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Qualitative Research in Physical Activity and the Health Professions PDF

Qualitative Research in Physical Activity and the Health Professions PDF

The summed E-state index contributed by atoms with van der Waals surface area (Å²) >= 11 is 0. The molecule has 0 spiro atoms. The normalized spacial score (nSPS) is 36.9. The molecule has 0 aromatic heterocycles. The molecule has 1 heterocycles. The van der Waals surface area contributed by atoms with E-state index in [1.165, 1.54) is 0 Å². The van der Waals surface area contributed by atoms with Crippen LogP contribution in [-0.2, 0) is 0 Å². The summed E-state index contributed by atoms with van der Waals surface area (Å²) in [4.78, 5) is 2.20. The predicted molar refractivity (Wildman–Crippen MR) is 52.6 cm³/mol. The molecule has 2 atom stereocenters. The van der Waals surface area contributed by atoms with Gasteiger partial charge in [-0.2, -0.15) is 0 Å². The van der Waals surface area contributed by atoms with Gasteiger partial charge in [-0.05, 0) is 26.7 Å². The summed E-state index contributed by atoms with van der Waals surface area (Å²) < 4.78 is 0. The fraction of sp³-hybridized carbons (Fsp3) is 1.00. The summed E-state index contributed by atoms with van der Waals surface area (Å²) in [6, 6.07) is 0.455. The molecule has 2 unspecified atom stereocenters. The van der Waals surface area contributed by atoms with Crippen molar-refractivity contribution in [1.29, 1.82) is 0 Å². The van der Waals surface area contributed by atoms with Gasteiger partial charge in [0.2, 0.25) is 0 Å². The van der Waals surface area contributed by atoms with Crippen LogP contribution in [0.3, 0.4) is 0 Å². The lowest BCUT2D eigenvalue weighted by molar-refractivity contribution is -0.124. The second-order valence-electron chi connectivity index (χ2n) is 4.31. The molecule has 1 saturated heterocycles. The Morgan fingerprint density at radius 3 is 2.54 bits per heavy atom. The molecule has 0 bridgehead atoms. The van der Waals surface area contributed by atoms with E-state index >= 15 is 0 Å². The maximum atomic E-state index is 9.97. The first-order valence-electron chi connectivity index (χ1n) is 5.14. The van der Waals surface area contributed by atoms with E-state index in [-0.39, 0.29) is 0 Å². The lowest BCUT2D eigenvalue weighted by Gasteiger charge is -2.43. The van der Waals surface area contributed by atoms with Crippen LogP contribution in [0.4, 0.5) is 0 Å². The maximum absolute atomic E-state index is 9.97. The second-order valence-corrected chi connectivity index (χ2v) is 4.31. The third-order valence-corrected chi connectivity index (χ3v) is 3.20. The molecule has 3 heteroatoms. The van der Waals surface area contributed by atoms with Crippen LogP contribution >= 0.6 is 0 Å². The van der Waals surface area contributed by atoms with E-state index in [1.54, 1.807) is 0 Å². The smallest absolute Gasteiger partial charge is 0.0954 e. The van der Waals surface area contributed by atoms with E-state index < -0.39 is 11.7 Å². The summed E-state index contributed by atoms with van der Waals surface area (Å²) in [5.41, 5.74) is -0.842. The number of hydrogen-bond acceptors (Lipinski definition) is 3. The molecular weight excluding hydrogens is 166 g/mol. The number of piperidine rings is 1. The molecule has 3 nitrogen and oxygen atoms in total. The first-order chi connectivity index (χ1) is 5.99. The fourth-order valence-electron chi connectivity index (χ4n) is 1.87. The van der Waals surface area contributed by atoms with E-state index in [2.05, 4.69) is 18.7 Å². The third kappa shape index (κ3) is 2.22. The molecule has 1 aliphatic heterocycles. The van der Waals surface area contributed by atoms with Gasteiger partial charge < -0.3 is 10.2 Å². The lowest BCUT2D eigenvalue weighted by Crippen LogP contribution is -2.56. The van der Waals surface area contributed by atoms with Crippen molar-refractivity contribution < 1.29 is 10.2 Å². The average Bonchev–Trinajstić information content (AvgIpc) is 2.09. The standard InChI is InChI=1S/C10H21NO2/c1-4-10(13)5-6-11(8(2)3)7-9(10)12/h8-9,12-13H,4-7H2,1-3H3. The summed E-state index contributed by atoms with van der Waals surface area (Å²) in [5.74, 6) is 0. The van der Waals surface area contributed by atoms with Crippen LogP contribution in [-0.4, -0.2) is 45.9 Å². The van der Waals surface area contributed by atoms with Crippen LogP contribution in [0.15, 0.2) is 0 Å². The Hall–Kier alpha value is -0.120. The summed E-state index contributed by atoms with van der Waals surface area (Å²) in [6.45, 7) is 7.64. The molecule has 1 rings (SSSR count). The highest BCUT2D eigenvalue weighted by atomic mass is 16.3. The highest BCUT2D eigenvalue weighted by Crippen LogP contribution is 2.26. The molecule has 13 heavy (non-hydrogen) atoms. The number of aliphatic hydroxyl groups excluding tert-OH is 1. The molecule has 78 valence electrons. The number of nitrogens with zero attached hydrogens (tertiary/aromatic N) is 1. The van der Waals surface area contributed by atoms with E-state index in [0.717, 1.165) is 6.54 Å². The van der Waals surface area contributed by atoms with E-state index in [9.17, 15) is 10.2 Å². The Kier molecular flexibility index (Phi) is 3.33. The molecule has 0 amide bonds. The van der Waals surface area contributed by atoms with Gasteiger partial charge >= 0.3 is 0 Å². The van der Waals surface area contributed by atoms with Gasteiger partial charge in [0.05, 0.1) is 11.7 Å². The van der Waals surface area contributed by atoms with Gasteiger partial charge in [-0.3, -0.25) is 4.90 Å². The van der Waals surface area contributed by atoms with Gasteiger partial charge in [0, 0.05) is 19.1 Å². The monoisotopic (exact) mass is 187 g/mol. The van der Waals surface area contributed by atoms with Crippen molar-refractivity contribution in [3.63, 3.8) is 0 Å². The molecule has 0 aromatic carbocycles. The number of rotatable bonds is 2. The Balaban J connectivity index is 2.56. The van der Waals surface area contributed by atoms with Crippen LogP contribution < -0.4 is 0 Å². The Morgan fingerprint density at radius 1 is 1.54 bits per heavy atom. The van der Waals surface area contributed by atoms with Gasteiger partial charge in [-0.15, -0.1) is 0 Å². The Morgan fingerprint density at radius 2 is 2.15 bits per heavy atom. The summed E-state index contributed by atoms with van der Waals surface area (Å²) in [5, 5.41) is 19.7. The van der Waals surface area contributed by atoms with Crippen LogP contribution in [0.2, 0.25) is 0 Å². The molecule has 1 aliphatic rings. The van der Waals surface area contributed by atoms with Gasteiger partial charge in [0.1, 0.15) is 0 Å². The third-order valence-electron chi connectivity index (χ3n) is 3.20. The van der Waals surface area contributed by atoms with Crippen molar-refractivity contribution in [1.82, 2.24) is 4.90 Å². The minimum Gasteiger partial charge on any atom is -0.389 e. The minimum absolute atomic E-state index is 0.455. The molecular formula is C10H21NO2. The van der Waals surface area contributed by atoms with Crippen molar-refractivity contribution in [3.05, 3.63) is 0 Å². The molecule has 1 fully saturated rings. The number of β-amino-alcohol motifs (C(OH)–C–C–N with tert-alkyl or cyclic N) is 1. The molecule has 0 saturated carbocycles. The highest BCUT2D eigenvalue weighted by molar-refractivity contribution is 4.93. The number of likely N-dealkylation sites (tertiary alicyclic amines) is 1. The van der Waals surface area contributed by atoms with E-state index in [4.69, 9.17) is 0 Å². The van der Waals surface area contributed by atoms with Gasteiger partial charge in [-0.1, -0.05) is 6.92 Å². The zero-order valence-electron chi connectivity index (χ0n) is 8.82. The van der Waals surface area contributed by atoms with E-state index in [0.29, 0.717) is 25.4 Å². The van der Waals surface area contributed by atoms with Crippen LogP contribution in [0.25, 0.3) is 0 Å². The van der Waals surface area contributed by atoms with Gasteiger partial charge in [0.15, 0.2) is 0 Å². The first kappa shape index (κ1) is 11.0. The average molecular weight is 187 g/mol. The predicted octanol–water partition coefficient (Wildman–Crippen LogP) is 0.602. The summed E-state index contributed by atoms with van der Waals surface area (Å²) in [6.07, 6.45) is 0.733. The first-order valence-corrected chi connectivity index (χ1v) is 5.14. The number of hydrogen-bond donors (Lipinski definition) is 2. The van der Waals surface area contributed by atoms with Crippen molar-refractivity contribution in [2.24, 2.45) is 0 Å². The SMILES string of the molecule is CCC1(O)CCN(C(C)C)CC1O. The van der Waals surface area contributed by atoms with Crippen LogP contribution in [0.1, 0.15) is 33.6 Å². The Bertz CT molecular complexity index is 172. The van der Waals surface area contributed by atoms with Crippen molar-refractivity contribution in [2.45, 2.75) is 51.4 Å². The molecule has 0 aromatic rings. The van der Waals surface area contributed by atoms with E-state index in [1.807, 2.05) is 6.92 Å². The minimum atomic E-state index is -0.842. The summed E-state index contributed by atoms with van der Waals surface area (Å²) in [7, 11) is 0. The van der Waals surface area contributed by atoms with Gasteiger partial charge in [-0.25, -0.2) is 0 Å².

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    The e-book for Qualitative Research in Physical Activity and the Health Professions , is available at a reduced price and allows students to highlight, take notes, and easily access all of the online study guide features with direct links throughout the text. When purchased through the Human Kinetics site, access to the e-book is immediately granted when your order is received. Qualitative research is increasingly more common in the health professions, but most general research texts are limited in their discussion of the guiding principles of qualitative research. As a result, it is difficult for students and practitioners in the fields of athletic training, physical education, fitness, and health to sort out and apply the concepts involved in this method of research. Qualitative Research in Physical Activity and the Health Professions puts to rest any confusion or misunderstanding about this type of research. The text clearly explains the underlying principles of qualitative inquiry, making it easy for students and practitioners to understand how to design, conduct, and evaluate qualitative research studies. Written by two authors who have conducted numerous qualitative studies, taught graduate-level research courses, and advised many master’s and doctoral students who have used qualitative methods in their pursuits, this text provides a focused approach to qualitative research for students and professionals in the physical activity and health care fields: